Solar energy can be used converted to electricity using organic solar cells, which are known for their adjustable chemical configuration and are ease of processing when producing large area photovoltaic panels. Organic/polymer blends often use organic semiconductors with a band-gap from 1.4 to 3 eV so these materials tend to absorb only a small part of the solar spectrum.
This restraint can be overcome by stacking cells of varied band-gaps together. However, to improve the efficiency of solar cells a better knowledge of their diffusion dynamics is required. Other factors that have limited the development of highly efficient organic solar cells are their poor stability, which persists even after the device is covered to protect it from oxidation.
In this article, steady-state and time-resolved spectroscopy is used to characterize the well-researched organic solar cell blend Poly(3-hexyl)thiophene-2,5-diyl: [6,6]-phenyl C61 butyric acid methyl ester (P3HT: PCBM).
Methods and Materials
A FLS980 fluorescence spectrometer fitted with double excitation and emission monochromators and a 450W Xe lamp was used to measure the sample's emission, photoluminescence excitation, and electroluminescence spectra. At the excitation and emission arms gratings of 250 nm and 750 nm were used respectively. Long wave-pass filters included in the FLS980 spectrometer were used to filter higher diffraction orders. Hamamatsu’s R928P photomultiplier tube detector and a R5509-72 NIR-PMT from Hamamatsu were employed.
A EPL-445, 438.40 nm, 5 mW picosecond pulsed diode laser and a Ti-Sapphire laser of Coherent Verdi G10, 10 W and Mira 900, 200 fs, 76M Hz were used for time-resolved measurements. The output from the Ti-Sapphire was passed through a pulse picker which led to a repetition rate of 4.75 MHz and this was followed by increasing the frequency two-fold to deliver an excitation at 445 nm. Hamamatsu’s R38094-50 micro-channel PMT detector was used to detect the fluorescence emission. The three ports available in the FLS980 spectrometer were fitted with all three detectors simultaneously.
Poly(3-hexyl)thiophene-2,5-diyl (P3HT) and [6,6]-phenyl C61 butyric acid methyl ester (PCBM) were dissolved in a ratio of 1:15 in 17 mg/ml solution of o-dichlorobenzene (Sigma-Aldrich, 240598) and stirred for a period of 12 hours at a temperature of 50 °C. This type of solvent was used because of its high boiling point at 180 °C, to support structural ordering on drying and also to further increase the charge transport.
Spin coating was carried out on the solution on quartz disks for at 1000 rpm for a period of 30 seconds, and the solution was left to cool in a culture dish for 2 hours. This was subsequently annealed at a temperature of 150°C. The coated films were covered with UV-cured epoxy on a quartz slide to prevent exposure to atmospheric air. The process of solution preparation, spin coating, sample annealing and encapsulation were performed within a glove box containing 0.1 ppm H2O and O2.
Results – Discussion
The normalized excitation and emission spectra of the air-exposed, encapsulated P3HT: PCBM solution samples are shown in Figure 1. It was observed that the emission spectra before and after encapsulation are similar, showing peaks at 720 nm. The air-exposed sample tracked at 720 nm had excitation spectra, displaying the main peak at 600 nm, a shoulder peak at 450 nm and extra peaks at 220 nm and 280 nm for the covered sample arising from the epoxy used. It was seen that the excitation spectra is in agreement with the absorbance spectra with absorption from PCBM at 200-400 nm and absorption from P3HT at 400-600 nm.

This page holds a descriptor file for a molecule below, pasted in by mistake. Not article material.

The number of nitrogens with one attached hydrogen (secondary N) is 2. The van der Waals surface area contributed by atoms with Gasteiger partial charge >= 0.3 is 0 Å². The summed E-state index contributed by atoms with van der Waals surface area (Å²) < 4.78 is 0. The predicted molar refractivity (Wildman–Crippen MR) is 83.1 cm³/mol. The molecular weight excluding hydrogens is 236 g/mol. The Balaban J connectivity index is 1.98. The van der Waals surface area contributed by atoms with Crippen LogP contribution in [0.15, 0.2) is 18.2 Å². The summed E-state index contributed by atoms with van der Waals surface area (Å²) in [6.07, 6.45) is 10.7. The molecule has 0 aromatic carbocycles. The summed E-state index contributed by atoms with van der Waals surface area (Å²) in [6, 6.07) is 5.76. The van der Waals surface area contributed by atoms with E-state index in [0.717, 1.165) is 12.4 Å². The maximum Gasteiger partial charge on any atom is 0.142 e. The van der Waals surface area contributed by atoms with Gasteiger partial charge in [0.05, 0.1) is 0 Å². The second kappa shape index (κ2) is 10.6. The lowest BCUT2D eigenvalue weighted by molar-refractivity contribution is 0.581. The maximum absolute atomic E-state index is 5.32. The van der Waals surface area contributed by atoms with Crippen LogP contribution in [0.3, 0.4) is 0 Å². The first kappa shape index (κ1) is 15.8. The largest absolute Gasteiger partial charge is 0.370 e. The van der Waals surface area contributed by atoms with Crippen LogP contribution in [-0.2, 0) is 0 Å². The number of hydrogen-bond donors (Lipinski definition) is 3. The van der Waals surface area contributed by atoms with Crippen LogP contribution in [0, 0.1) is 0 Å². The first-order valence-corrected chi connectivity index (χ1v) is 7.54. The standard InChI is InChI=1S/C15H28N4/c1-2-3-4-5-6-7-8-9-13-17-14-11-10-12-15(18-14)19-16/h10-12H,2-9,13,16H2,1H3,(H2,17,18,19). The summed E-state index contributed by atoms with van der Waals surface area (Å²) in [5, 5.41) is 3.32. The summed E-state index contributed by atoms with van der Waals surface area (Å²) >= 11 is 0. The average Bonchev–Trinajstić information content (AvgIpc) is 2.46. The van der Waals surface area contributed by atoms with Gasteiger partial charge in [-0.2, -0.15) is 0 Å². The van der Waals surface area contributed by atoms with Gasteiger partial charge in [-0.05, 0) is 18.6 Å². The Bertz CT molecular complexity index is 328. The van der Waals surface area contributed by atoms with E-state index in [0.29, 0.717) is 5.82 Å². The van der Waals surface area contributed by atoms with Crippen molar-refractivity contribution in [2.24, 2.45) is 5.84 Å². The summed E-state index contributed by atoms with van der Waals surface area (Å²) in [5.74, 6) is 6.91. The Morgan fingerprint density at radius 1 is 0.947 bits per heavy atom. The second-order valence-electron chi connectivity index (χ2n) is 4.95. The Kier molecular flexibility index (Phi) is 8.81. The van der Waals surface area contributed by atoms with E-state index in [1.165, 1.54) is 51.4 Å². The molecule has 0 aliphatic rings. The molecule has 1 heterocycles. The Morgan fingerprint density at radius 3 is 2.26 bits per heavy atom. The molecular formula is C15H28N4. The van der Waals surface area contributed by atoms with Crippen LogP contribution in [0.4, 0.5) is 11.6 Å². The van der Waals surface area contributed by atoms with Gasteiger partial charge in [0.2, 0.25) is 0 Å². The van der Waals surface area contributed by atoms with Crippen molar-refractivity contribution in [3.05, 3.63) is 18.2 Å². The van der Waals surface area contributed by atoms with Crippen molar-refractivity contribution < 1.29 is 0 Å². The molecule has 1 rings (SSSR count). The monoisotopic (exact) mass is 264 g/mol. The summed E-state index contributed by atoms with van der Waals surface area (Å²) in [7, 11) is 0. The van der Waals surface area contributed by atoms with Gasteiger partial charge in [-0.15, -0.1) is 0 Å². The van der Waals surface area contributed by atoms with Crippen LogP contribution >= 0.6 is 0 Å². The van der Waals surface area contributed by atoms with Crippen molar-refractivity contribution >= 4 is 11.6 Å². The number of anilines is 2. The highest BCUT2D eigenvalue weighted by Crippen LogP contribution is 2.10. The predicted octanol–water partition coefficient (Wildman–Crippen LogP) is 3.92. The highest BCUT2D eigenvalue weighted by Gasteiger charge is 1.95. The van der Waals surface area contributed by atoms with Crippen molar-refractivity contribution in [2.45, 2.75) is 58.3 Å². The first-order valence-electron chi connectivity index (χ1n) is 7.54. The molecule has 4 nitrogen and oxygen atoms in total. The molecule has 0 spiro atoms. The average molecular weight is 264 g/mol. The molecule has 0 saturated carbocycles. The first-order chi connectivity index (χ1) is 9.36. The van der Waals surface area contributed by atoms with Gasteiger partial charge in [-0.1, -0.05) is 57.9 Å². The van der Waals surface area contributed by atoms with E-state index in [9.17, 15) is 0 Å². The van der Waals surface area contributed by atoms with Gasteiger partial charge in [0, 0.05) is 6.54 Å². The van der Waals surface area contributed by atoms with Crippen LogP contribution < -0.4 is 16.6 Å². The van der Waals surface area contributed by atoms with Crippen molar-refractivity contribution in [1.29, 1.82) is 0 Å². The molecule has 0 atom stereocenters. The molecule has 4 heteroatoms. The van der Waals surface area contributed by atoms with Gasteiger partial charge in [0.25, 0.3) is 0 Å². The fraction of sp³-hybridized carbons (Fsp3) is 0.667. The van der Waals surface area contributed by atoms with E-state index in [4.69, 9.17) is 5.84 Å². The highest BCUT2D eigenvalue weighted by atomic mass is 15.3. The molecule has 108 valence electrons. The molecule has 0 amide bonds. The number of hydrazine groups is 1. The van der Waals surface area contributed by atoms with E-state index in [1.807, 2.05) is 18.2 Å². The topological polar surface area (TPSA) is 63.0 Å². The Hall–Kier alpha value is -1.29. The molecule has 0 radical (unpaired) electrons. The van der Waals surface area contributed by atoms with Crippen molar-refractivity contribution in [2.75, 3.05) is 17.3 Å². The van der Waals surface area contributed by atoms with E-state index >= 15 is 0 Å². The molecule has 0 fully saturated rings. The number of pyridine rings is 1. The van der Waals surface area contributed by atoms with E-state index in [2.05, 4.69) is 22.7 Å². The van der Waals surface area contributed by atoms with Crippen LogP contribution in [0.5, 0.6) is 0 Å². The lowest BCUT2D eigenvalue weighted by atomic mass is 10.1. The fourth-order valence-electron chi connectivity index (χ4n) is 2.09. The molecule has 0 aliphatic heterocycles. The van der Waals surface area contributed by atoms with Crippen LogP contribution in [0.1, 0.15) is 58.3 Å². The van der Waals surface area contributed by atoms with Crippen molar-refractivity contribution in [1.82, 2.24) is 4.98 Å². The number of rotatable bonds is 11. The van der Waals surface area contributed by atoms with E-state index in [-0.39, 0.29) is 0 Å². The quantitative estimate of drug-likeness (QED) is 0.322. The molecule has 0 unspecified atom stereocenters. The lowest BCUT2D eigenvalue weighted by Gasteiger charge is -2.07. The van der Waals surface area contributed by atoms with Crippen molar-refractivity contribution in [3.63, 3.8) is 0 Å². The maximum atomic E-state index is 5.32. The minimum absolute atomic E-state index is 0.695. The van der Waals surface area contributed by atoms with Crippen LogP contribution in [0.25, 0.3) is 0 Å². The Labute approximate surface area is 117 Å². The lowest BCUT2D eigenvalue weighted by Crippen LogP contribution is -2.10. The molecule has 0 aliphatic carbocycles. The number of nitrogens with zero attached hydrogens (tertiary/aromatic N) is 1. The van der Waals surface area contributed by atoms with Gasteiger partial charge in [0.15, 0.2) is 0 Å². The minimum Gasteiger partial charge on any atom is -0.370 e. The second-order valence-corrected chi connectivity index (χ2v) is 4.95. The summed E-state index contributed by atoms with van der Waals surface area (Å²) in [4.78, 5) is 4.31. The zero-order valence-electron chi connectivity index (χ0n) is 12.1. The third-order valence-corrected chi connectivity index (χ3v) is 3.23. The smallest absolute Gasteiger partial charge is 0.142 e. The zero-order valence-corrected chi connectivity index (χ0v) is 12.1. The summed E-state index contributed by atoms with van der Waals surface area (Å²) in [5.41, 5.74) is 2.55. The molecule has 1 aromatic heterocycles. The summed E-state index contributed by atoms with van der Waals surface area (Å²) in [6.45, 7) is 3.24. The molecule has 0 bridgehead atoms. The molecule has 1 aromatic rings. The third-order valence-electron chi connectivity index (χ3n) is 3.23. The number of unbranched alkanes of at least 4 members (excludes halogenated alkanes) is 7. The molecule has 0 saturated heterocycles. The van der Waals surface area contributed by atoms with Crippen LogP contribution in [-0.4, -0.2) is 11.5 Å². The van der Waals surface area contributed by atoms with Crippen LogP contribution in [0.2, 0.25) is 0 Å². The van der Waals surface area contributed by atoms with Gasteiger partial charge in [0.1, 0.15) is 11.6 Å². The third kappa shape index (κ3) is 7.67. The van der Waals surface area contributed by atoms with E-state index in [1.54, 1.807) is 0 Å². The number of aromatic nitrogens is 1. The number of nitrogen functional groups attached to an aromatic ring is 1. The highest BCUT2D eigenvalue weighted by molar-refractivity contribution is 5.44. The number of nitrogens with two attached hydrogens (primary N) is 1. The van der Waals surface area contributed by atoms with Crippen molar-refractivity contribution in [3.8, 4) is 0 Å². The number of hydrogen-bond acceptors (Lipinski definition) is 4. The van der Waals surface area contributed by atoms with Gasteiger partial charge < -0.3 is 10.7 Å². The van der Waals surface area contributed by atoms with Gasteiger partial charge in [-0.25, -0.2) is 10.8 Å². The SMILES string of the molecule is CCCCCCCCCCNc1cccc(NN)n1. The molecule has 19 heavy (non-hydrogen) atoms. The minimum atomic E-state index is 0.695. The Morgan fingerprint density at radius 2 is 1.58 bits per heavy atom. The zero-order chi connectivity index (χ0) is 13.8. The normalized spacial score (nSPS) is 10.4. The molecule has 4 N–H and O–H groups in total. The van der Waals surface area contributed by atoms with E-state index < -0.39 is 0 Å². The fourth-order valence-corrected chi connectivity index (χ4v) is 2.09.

Figure 1. Excitation and emission spectra of air-exposed and encapsulated P3HT: PCBM solar cells.
Figure 2 illustrates the fluorescence decays of the P3HT: PCBM samples. The decay of the sample that was exposed to air was fitted in an exponential of lifetime 46.84 ps which is much lower than that of the encapsulated sample (647.20ps). The lifetime of the covered sample is in agreement with samples of pure P3HT which implies that in this sample the polymer was not quenched by PCBM.
Figure 2. Fluorescence decays of air-exposed and encapsulated P3HT: PCBM solar cells. The inset displays a photo of the encapsulated solar cell.
Figure 3 displays the normalized electroluminescence (EL) spectra of the encapsulated sample at varied driving currents. A blue-shift of the spectrum is detected for increasing injection current, linked to an augmented population of higher energy states.
Figure 3. Electroluminescence spectra of encapsulated P3HT: PCBM device. In the inset, a photo of the encapsulated device is shown
The characterization of P3HT: PCBM solar cells was performed using photoluminescence and electroluminescence spectroscopy. The photoluminescence excitation spectra are found to agree with the absorption spectra.
The quenching of the fullerene by the polymer was shown by making time-resolved measurements in the picosecond range. Such an approach is important to develop organic solar cells using novel materials. Further, a blue-shift of the electroluminescence spectrum is also seen for increasing injection current.
This information has been sourced, reviewed and adapted from materials provided by Edinburgh Instruments.
For more information on this source, please visit Edinburgh Instruments.